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Ask INSTORE: July 2008



Average inventory levels, calling customers “sweetie”, and the pros/cons of moving off the beaten path.

[h3]Inventory should be about half of annual sales]/h3]

[dropcap cap=Q.][h4][b]Do you have any data relating to average inventory levels in jewelry stores throughout the United States?[/b][/h4][/dropcap]

[dropcap cap=A.]The figure is around $500,000, says industry analyst Ken Gassman, adding that it’s a fairly easy number to figure because average inventory is usually about half of annual sales. So for the typical U.S. specialty jeweler, which has an average annual turnover of about $1 million, you could expect to see a half million dollars worth of inventory in stock at any given time. “Of course, if annual sales are $2 million, we’d expect to see about $1 million of inventory on their balance sheet (and so on),” says Gassman. You can also see this pattern with the publicly held jewelers such as Zales and Signet, he adds. If your inventory is more than 50 percent of the trailing 12 months sales, you probably need to take action to speed things up.[/dropcap]


[contentheading]Terms of Endearment[/contentheading]


[h4][b]I have a 24-year-old employee who will not stop calling customers of all age “honey,” “sweetie” and “babe.” How should I tackle this?[/b][/h4]

It sounds like you’re dealing with something that is little more than a nervous habit, says retail consultant Kate Peterson. For many people, using terms of endearment is very much the cultural norm — a behavior learned in early childhood that becomes the default behavior in stressful situations. Help her to 
overcome the problem with a few simple steps:

— Start by clearly defining the essential standards of professionalism in your business. Include things like appearance (dress code), speech and presentation, training and the customer experience.
— Gather your resources. What kind of training does she need to help her grow to where you need her to be?
— Meet with her and explain clearly that this is not a matter of liking or not liking her speech — it’s a matter of everyone in the store delivering a consistently professional message to the customer.
— Remember to coach daily. Work with her on your sales floor and look for the “coachable moments.” Praise (including praising progress!) and/or reprimand immediately.

Keep in mind that this person may simply not want to work within the boundaries you establish. Be prepared to part as friends if that’s the case, Peterson says.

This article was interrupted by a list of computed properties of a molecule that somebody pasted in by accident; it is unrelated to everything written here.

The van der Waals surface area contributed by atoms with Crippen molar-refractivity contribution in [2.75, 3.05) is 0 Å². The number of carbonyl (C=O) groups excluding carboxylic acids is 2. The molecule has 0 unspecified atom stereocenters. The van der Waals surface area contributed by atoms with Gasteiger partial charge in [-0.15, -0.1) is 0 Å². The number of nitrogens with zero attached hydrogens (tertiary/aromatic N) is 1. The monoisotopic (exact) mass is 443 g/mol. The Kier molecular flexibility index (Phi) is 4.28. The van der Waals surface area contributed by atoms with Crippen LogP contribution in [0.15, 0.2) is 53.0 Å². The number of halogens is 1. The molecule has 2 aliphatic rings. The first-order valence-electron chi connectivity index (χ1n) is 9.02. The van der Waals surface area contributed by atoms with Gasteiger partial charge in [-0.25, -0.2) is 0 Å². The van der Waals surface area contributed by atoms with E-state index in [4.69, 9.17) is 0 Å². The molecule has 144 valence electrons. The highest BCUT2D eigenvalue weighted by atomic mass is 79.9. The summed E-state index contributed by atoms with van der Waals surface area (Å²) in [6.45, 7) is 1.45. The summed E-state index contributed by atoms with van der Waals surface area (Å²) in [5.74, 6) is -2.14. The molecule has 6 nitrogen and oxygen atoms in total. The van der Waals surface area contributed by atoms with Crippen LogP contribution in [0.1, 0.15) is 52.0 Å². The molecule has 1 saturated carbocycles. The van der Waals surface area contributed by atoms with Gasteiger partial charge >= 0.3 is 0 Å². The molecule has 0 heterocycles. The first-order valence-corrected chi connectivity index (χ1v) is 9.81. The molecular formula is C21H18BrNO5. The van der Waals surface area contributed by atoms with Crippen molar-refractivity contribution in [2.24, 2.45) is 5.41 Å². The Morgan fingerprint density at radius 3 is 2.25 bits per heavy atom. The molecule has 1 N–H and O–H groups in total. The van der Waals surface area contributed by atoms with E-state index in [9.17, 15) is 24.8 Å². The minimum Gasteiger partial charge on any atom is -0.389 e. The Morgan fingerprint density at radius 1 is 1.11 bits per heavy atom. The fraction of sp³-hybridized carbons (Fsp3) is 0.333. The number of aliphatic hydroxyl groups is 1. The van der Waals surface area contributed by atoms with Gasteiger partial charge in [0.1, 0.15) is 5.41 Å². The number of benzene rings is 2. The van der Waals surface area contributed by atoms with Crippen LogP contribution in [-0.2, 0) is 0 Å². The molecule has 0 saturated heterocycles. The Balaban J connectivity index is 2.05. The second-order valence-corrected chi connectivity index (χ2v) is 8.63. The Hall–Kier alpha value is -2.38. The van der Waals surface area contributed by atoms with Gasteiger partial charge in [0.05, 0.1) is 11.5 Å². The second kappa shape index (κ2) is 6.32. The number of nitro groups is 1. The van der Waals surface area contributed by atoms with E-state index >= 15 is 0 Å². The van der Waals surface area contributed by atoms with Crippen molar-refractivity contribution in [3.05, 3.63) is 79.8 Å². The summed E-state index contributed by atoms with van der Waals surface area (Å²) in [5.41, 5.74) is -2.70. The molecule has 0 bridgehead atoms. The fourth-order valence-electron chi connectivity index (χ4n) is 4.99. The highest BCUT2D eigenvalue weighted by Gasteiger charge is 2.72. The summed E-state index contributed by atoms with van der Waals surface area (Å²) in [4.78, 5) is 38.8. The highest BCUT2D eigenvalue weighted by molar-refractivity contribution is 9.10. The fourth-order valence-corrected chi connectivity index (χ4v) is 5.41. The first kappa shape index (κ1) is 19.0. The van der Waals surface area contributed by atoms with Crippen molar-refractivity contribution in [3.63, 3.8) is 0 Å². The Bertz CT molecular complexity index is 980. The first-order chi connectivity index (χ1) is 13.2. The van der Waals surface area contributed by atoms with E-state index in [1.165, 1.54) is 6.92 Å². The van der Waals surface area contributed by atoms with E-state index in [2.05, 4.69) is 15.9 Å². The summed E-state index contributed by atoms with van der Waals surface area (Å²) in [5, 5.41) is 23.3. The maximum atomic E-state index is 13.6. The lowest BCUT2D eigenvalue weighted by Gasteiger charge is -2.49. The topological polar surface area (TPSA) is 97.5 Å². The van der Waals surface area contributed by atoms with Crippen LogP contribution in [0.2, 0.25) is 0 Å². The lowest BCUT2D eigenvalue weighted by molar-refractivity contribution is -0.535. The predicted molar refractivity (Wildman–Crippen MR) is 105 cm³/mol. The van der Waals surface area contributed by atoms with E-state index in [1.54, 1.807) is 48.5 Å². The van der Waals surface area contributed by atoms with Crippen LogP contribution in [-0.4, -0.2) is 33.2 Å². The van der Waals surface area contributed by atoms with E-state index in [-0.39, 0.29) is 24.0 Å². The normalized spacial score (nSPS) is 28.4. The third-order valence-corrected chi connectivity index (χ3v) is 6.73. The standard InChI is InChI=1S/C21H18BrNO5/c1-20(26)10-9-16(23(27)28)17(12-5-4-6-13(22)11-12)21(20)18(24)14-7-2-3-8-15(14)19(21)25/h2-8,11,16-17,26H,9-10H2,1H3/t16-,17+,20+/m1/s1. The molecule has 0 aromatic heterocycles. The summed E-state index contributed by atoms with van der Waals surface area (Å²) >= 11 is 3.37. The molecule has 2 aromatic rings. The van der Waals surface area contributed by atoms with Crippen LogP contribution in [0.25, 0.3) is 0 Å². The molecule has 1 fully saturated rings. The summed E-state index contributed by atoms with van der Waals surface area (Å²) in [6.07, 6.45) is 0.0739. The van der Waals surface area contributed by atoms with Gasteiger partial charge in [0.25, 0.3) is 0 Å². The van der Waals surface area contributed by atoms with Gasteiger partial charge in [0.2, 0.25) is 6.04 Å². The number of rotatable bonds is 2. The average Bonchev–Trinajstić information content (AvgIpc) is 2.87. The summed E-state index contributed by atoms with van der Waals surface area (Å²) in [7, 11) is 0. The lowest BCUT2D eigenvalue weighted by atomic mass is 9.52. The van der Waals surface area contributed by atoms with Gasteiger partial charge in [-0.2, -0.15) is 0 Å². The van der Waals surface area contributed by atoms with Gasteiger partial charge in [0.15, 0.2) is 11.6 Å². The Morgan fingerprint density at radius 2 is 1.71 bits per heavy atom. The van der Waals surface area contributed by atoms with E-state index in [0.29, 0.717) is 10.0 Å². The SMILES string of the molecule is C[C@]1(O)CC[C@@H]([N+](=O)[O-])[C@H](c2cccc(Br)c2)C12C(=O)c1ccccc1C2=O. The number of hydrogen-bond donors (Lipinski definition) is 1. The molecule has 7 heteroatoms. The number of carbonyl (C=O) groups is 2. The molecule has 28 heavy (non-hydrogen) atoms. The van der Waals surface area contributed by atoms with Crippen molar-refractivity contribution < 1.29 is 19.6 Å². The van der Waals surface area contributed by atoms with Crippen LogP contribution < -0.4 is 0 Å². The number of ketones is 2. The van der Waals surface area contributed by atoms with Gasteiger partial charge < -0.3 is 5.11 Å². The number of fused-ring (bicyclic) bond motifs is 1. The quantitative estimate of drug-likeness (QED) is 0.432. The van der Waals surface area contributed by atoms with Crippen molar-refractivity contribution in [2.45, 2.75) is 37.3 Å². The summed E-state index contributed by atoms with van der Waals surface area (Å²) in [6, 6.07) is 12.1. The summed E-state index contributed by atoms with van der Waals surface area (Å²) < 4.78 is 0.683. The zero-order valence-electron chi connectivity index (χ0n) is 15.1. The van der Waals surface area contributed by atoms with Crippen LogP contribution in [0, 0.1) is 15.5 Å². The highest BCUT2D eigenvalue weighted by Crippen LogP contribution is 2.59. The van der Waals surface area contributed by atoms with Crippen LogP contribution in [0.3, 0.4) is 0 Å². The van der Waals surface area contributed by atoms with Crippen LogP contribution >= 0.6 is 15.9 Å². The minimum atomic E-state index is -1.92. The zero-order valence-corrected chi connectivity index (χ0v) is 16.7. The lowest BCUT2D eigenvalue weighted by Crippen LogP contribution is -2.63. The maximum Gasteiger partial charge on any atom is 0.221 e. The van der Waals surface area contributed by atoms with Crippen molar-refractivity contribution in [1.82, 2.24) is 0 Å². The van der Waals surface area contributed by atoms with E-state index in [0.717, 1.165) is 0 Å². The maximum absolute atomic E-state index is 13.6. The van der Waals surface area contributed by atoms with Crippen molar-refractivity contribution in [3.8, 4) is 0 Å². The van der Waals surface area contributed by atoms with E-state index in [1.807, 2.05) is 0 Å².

[contentheading]Ouchless Opt-out[/contentheading]


[h4][b]What’s the best strategy for dealing with people who unsubscribe to my e-mails?[/b][/h4]

You don’t have too much choice when it comes to honoring opt-out requests but there are things you can do to try to salvage the relationship. One such strategy is to send a farewell message in which you confirm the opt-out but also offer the customer other ways to stay in touch, such as via your snail-mail list (does she still want your catalog?) or with telephone anniversary reminders. Another is to ask the subscriber if she’d prefer to stay on your mailing list but receive fewer e-mails, for example, just your holiday-season bulletins. The best policy, of course, is to work hard on your content so that it’s interesting and relevant to the people who receive it. Then you want to have to worry about opt-outs.


[contentheading]Destination Demographics[/contentheading]

[h4][b]My husband and I are tired of our big city and have found a store in a small town a couple of hours away. The foot and drive-by traffic are low, but we’re hoping this will be offset by the low rent and retention of some existing customers. What do you think?[/b][/h4]

We think that any time you surrender location you’re taking a big, big risk in retail. Unless you plan to build some sort of destination store (a real one that genuinely differentiates itself in a commercial sense), or the town is renowned for its arts and antiques, you need to carefully analyze the numbers and demographics. It’s unlikely your existing customers will follow you. Think this one over like a bookkeeper, not a disenchanted urbanite.



[contentheading]Great Expectations[/contentheading]

[h4][b]What sort of results can I expect when I send staff to a sales seminar?[/b][/h4]

David Geller of Jeweler Profit says you need to demand the same results from a consultant or education program as you would from any other aspect of your business. “I see things as black and white,” he says. “Numbers are black and white. If, for example, an ad generated four times its cost ($5,000 generated $20,000), then ask the sales guru to do the same thing.” So, if the course is $1,600, the sales guru needs to create $6,400 in additional sales for the year. Geller says you need to work your own numbers but in most cases, as in the one above, the training pays for itself. “Sometimes, after a while the sales come back down. For that reason I wouldn’t send any sales staff to the course unless the owner goes too! The guru trains the staff … and you. It’s your job to keep it going after the course is over,” he says.

[span class=note]This story is from the July 2008 edition of INSTORE[/span]



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